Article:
Skip to main content

Posts

Watch Sarah Etkin's Video Essay on "Rear Window"

Alfred Hitchcocks' 1954 classic Rear Window has been dissected and rigorously studied in just about every way. There was even a video essay on how Hitchcock employed symmetry in select instances. While certain video essays spell their ideas out, not to mention written essays that like to argue through primary sources (a la footnotes), sometimes the best way to have a fresh approach to the material, is to literally cut it up and see its fragmentation coalesce into something enlightening.

That's precisely the approach Sarah Etkin went with in her video essay on Rear Window. As you watch it, you'll see how its effective clashing of intercuts versus repetition begins to form a new narrative language. It's like an anvil fell on the film's reel and condensed it to fragmentary clues that only add to its aura of mystery and trancelike obsession.
Recent posts

Review: "November"

The protagonist of Estonian filmmaker Rainer Sarnet's Where Souls Go (from 2007), a fifteen-year-old girl named Ann, sets the plot in motion when she visits a satanist's website and says a prayer (in an effort to seek solutions) that inadvertently gives her newborn stepbrother a heart disease. Ann also has a poster for The Lord of the Rings: The Return of the King on her bedroom wall, prominent in many shots of the film. This image is a strong representation of Sarnet's interests: to acknowledge how fantasy (with its mythical creatures and wish-granting powers) shares an overlap with hell (and its evil incarnates). Considering this, it's no wonder that Sarnet chose to adapt Andrus Kivirähk's novel "Rehepapp," which focuses on 19th-century Estonian village peasants and the dead souls that lurk in the forest, for his latest film November.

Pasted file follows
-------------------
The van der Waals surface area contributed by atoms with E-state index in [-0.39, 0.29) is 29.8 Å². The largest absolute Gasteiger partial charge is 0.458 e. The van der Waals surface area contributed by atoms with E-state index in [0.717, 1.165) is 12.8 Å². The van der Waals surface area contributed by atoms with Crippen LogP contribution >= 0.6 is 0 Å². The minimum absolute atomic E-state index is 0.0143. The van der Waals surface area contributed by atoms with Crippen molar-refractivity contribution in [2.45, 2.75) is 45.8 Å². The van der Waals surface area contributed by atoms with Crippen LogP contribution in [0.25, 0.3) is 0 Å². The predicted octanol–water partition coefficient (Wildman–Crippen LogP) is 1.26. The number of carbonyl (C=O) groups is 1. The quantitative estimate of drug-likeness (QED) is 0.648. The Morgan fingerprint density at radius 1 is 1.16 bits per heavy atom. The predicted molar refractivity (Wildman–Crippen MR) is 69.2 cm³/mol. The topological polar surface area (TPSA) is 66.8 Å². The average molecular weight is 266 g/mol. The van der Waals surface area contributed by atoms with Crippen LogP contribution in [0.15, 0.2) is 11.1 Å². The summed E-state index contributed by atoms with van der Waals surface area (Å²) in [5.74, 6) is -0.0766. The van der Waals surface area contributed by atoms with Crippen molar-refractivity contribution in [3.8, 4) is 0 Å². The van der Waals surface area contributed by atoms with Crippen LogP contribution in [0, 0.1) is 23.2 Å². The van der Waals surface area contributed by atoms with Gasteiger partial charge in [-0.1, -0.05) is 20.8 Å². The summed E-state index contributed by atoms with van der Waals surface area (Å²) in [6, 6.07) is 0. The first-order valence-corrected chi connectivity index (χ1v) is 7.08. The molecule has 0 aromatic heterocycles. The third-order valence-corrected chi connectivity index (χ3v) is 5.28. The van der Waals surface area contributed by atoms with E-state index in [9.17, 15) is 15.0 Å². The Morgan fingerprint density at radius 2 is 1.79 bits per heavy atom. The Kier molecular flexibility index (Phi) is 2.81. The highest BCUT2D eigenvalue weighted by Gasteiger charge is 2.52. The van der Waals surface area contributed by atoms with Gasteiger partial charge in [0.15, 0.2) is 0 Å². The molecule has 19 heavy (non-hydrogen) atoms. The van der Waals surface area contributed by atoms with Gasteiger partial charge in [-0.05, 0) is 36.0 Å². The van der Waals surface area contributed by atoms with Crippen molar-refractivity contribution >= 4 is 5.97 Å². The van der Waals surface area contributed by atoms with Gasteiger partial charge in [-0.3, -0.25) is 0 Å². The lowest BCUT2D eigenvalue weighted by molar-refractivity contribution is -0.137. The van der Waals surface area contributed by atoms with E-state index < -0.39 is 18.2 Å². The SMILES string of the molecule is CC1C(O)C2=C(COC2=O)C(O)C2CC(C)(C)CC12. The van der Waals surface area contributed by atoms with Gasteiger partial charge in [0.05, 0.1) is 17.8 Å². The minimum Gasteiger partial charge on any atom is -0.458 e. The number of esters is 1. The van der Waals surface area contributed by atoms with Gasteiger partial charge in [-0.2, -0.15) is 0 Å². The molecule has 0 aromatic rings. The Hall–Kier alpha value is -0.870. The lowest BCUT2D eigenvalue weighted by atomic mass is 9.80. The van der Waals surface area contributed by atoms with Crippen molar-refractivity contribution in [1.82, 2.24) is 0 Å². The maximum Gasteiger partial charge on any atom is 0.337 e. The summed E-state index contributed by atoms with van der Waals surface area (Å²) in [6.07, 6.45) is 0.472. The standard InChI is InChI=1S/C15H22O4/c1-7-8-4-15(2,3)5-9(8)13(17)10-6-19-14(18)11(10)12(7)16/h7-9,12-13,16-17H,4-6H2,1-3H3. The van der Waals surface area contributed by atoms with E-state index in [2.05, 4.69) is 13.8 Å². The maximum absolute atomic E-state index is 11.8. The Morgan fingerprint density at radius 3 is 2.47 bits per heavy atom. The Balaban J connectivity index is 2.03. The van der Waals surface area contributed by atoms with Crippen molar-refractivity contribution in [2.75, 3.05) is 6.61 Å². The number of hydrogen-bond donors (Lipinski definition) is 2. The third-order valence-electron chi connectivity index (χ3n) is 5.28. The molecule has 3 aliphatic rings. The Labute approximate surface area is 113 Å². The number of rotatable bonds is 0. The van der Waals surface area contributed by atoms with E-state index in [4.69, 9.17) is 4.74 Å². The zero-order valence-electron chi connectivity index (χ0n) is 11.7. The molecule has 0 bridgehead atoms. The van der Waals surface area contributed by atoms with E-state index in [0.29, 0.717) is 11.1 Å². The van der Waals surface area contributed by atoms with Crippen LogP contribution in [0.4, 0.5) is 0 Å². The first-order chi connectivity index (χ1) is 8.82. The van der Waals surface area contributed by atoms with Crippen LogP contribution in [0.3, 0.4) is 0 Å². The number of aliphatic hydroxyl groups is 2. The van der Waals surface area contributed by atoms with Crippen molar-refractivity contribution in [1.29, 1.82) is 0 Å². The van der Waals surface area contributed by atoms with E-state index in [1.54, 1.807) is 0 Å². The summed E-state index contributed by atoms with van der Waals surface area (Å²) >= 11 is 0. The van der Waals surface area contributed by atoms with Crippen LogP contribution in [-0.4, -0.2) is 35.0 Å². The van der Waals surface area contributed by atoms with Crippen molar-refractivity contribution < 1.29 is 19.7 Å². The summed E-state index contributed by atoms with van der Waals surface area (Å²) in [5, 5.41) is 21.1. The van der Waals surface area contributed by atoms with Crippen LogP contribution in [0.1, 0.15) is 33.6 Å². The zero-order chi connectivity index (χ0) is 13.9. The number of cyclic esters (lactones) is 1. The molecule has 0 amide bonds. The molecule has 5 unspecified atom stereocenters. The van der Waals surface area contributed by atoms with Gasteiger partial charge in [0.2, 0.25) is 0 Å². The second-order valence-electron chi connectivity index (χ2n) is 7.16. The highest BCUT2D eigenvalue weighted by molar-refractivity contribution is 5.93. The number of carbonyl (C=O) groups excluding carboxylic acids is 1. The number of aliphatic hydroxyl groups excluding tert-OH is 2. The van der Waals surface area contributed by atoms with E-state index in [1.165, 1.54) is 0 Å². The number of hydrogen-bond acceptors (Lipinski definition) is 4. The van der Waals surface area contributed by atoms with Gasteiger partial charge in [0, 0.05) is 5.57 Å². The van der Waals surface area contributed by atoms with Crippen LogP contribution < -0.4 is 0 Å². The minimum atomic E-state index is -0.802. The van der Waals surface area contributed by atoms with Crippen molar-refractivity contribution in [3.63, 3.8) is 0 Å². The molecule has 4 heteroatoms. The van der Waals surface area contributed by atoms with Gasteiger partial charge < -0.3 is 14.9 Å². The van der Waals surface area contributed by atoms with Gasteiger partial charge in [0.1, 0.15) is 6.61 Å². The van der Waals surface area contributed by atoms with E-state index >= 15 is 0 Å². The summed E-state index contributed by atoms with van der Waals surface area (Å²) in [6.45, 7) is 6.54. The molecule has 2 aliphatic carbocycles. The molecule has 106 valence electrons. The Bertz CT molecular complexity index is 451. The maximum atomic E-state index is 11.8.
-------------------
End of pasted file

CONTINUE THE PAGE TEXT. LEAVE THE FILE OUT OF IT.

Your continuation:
How can I best describe November? Well, it's as if Michael Haneke's The White Ribbon was re-constructed by Salv…

Watch: Race and Class are under critique in Ephraim Asili's film "MOVIE TOTE"

Some of the more striking works in the (what I like to call) "new cinema" -- moving image art pieces that radically challenge traditional narrative structures -- have emerged from the cinematic movement focusing on the African diaspora. Filmmakers like Amir George (Shades of Shadows) and Terence Nance (Swimming in Your Skin Again) have been prolific with moving image works expounding on the idea of Afrofuturism, and thus heightening the arts dialogue on what it means to be an African American today.

Which brings me to Ephraim Asili, a filmmaker whose impressive body of work over the years not only focuses on the African diaspora, but also carries on the renegade visual language of pioneering avant-garde titans like Jonas Mekas. Asili's work ranges from documentary to montage to appropriation art, but the vision is always consistent; a vision that aims to make a clearer sense of the ubiquitous images we take for granted (e.g. the quilted images of Obama in FORGED WAYS). …

Video: The 50 Best Films of 2017

At the close of every year, film critics and cinephiles tend to label it as a "good" or "bad" year for movies. Personally, I'm at the point in my life where I think every year is a good year for film. Some years might have more masterpieces in them, sure, but aren't we always discovering new ideas, images and icons when all is said and done? To help make this point, I expanded my best of the year video to include 50 films (in the past, I've done as many as 30 films).